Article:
"El Tango de la Muerte" ('The Tango of Death') it's like a "Osu" on a dance floor. I just wanted to do something beautifull with a big cultural footprint. The player controls a dance couple who has to move to the rhythm of the music. Each song represents a level of the game and adds new features. The game is set in the Argentina of the 20's on the world of Tango, music and dance. The story is about a boy who learns to dance Tango, a love from childhood that he leaves and meets years after an exile. It is a personal project, built by a person, with the exception of music. YIRA is the name of an awesome band that puts the music into this game. They took tango to modern days.
We have tried the Steam Playtest feature and we want to share the results with you!
It's a really easy tool to try your build/demo/content with the steam community.
When activated (you can start it and finish it whenever you want to) this tool shows a banner in your store page that contains a request access button for your playtest, so everybody who wants to join just clicks on it and requests access.
You will need to upload some images and stuff (beside the build), but if you already have your store page up and running it is not too much work.
(Guess who forgot to take a screenshot of his own playtesting banner...)
We are building a car shooting game called "Desert Pirates", more on the side of a Roguelike with some RPG elements, in which the player can play as the leader of a post apocalyptic war conboy.
In the playtest players were able to try the gameplay and the feeling of the basic core of the game. We wanted to nail that stuff before getting into the nexts big features.
For us was THE moment, because from there the game can really have a BIG turn focusing on what people want for games like this one :)
Also, this was the first playtest with real users, not dev friends (fear++).
For compiling all the feedback we wanted to have, we invested time into building a feedback system. Basically, at the end of the "demo" we launch 10 questions for the players. Things like: "is the game fun for you", "what you liked more", "what doesn't", etc; we use checkboxes for some and also input text for players to write wherever they want (we also put a quick feedback tool in-game).
I wouldn't recommend doing a playtest without a feedback tool. Seriously.
Getting feedback from targeted players is really hard! I used to go to conventions for getting feedback from players, but those are not around these days (at least for now), and also, not all of them are the players for your game.
We made some social shares on post-apocalyptic sites, including fans of Gaslands, Mad Max, etc, to find some of our players.
We run the test for a week, from Wednesday to Wednesday. The playtest was open to everyone, so when a player requested access could play the game instantly, in this way the player doesn't have to wait for access, and also avoids that they could "forget" to play it.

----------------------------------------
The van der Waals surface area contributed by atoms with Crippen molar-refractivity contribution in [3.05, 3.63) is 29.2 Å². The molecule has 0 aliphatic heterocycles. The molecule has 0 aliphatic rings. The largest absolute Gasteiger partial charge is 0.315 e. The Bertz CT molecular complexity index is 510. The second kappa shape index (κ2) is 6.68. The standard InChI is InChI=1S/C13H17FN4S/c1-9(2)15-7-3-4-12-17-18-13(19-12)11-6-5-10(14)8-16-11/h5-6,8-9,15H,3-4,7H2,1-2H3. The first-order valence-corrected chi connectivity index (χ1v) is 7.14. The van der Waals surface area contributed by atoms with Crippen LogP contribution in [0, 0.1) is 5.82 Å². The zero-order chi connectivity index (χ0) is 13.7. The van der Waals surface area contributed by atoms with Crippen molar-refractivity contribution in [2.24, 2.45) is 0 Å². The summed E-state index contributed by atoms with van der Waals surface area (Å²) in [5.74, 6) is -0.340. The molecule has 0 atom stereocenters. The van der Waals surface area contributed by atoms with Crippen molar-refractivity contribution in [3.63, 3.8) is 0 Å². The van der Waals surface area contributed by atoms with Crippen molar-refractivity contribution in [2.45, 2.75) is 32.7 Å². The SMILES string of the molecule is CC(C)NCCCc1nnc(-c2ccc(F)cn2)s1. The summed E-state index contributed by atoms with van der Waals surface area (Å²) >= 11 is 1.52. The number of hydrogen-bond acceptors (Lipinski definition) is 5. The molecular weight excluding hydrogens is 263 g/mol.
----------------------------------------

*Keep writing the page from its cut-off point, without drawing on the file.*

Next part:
While the playtest was running, on the fifth day (Sunday) the users arrival got down, so I tried a different thing just to see feedback diversity (we already got the feedback we need at that point) and made some social sharing on the dev communities (from Sunday to Wednesday), more on that later.
It's fantastic. What a great tool!
We forgot to track several important things, we won't miss that again (like how many of the players that requested access actually played the game or how far they got).
The tutorials on Steam about the playtest feature are relying on the discussion forums to get feedback. We only receive 3 questions there. I think it is a bit too much to ask the players, ("please go to the discussion forum to post feedback"), the risk of not getting the things you'll need is just too damn high .
A great API that Steam could work out is in-game feedback. It could have a HUGE impact.
Remember what I did? Wednesday to Sunday for targeted players, and then, Sunday to Wednesday for devs? This makes it really easy to separate feedback on the spreadsheets (between players and devs), and lets us understand how different feedback is from devs than from targeted players.
If we only received feedback from other devs the game would improve, but that wouldn't make it closer to the players. Players feedback is taking the game to another level of connection with them.
We are changing (and removing) a lot of features that we thought the players wanted, but no one mentioned, and now we are giving them what they want, that's our job!
So, NOTE: Use dev feedback after your playtest with users.
And that's it. Use that feature (with a feedback tool), it will put your game on a better healthy path.
Hernán Smicht - Desert Pirates on Steam
Playtest open to everyone! Come and have some car fighting fun!
We are putting together a demo for beta testing soon AND it will be open to all players!!
How appealing is your game on the eyes of a player search? I don't know, but I can tell you what we did about it!
Dev-blog 1: The camera struggle, Genre-Gameplay implications dealing with game camera on Desert Pirates.
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Buenas, soy David Vigón Rodríguez, redactor en Uvejuegos.com, una de las webs de videojuegos más veteranas de España.
Acabo de descubrir su juego El tango de la Muerte y me ha llamado mucho, por lo que he escrito una noticia. Espero que le guste y que tenga suerte con su proyecto: